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It would appear that there has been some kind of a rupture between Paul and Rowena Williams on the one hand and Myles Cunliffe on the other. A possibility further suggested by the recent filing history. This tells us that on the same day, September 10, Paul Williams ceased to be a director of Plas Glynllifon Ltd and the company’s address moved from Manchester to Seiont Manor hotel. A few days later the company’s address was changed again to Llwyn y Brain Lodge.

Seiont Manor hotel is owned by Rural Retreats & Development Ltd, another company that appears to be jointly owned by Rowena Williams and Myles Cunliffe, and also uses the Llwyn y Brain Lodge address. Following the Plas Glynllifon Ltd pattern the accounts are also overdue and there are 7 outstanding charges with Together Commercial Finance Ltd.

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Though what’s different is that although Mylo Capital Ltd and Rowena Williams are shown as the shareholders, with 5,000 shares each, the two directors are Cunliffe and Paul Williams. Again suggesting that Rowena Williams is just a name. Though, admittedly, the statement showing the distribution of the shares is a year old, so things might have changed.

So we have two companies, Plas Glynllifon Ltd and Rural Retreats & Development Ltd, each of which is weighed down with debt, and both of which are reluctant to submit accounts. What can it all mean?

UPDATE: The story made it into the Daily Post this morning.

WHO OWNS THE PILE?

If you go back to Weep for Wales 14 you’ll see that there is some confusion about the ownership of Plas Glynllifon, the mansion that lies at the heart of the sprawling estate with countless other buildings including those used by Coleg Glynllifon.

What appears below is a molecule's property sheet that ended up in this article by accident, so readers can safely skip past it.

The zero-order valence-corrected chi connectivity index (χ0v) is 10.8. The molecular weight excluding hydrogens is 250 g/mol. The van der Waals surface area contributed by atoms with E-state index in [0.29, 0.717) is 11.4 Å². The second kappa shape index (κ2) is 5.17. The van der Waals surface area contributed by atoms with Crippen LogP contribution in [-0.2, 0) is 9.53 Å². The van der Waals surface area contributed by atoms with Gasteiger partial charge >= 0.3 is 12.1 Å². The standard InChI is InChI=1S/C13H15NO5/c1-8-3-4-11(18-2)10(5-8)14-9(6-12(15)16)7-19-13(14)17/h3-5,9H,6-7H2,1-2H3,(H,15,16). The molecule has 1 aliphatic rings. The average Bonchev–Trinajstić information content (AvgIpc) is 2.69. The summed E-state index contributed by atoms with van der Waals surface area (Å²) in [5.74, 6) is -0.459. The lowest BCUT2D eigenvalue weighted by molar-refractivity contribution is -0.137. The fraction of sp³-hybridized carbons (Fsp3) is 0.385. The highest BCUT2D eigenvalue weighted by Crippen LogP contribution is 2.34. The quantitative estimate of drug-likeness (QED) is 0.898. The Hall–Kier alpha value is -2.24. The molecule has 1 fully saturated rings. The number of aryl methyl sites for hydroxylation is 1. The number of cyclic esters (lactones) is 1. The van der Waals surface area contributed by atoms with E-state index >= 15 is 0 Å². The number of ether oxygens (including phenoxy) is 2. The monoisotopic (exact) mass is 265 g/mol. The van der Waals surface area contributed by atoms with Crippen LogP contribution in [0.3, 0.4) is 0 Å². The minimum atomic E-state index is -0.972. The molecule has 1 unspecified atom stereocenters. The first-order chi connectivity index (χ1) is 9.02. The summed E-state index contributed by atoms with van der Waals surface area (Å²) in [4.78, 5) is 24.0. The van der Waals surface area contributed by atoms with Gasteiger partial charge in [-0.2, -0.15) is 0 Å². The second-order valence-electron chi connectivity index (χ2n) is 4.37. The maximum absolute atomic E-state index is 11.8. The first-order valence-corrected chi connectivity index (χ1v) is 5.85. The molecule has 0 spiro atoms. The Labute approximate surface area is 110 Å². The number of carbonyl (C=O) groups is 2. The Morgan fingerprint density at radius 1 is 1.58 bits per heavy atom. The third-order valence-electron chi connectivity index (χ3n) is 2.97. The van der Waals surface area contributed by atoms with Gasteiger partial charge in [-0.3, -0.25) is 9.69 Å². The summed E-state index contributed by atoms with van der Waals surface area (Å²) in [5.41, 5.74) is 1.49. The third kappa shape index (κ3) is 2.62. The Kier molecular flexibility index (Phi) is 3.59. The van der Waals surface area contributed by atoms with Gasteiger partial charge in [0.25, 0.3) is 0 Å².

In the hope of clarifying things I’ve been in contact with Grwp Llandrillo-Menai, which originally owned the mansion.

The confusion – certainly my confusion – is due to the fact that the title document that mentions the big house, CYM8531, says that the mansion is owned by Grwp Llandrillo Menai. Yet the Grwp insists the mansion was sold in 2003 to Glynllifon Ltd, which went bust, with the mansion being subsequently bought by Plas Glynllifon Ltd in 2016.

Plas Glynllifon. Click to enlarge

And the sale is indeed confirmed by an old title document for CYM127981, which shows that in April 2003 Coleg Meirion Dwyfor (now part of Grwp Llandrillo Menai) sold “Glynllifon Mansion House and surrounding land” to Glynllifon Ltd for £500,000. With CYM127981 being extracted from CYM8531.

But now, the same title number, CYM127981, held by Plas Glynllifon Ltd, only mentions “land adjoining Glynllifon College”. Where’s the mansion gone?

I’m now waiting for Grwp Llandrillo-Menai to get back to me and confirm that things have been sorted out with the Land Registry. Because I’m still confused.

A LITTLE ROUNDUP

Other than what I’ve just told you, not a lot has happened since Weep for Wales 14 was published 21 October. But as we know, there’s always something to report in this saga, so here’s a list, in chronological order:

And that’s it until the next time.

♦ end ♦

 

Devolution, the placebo that no longer works

PLEASE APPRECIATE THAT I GET SENT MORE INFORMATION AND LEADS THAN I CAN USE. I TRY TO RESPOND TO EVERYONE WHO CONTACTS ME BUT I CANNOT POSSIBLY USE EVERY BIT OF INFORMATION I’M SENT. DIOLCH YN FAWR